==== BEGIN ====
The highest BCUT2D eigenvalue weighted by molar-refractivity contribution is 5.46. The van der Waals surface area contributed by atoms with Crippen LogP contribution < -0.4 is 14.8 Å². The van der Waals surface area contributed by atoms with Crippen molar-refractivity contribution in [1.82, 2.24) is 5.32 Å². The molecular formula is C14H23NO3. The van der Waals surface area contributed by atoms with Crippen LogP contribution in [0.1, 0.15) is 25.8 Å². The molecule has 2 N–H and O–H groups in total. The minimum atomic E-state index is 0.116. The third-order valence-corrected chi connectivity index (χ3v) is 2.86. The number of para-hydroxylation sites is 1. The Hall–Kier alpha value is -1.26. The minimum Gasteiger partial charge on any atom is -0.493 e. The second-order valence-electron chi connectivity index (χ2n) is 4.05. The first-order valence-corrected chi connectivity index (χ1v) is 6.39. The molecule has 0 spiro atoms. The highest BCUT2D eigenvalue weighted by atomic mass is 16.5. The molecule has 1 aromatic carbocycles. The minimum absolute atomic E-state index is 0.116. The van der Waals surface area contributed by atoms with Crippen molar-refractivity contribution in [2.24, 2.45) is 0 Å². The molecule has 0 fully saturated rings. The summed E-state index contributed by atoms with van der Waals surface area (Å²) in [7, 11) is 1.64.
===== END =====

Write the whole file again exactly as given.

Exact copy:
The highest BCUT2D eigenvalue weighted by molar-refractivity contribution is 5.46. The van der Waals surface area contributed by atoms with Crippen LogP contribution < -0.4 is 14.8 Å². The van der Waals surface area contributed by atoms with Crippen molar-refractivity contribution in [1.82, 2.24) is 5.32 Å². The molecular formula is C14H23NO3. The van der Waals surface area contributed by atoms with Crippen LogP contribution in [0.1, 0.15) is 25.8 Å². The molecule has 2 N–H and O–H groups in total. The minimum atomic E-state index is 0.116. The third-order valence-corrected chi connectivity index (χ3v) is 2.86. The number of para-hydroxylation sites is 1. The Hall–Kier alpha value is -1.26. The minimum Gasteiger partial charge on any atom is -0.493 e. The second-order valence-electron chi connectivity index (χ2n) is 4.05. The first-order valence-corrected chi connectivity index (χ1v) is 6.39. The molecule has 0 spiro atoms. The highest BCUT2D eigenvalue weighted by atomic mass is 16.5. The molecule has 1 aromatic carbocycles. The minimum absolute atomic E-state index is 0.116. The van der Waals surface area contributed by atoms with Crippen molar-refractivity contribution in [2.24, 2.45) is 0 Å². The molecule has 0 fully saturated rings. The summed E-state index contributed by atoms with van der Waals surface area (Å²) in [7, 11) is 1.64.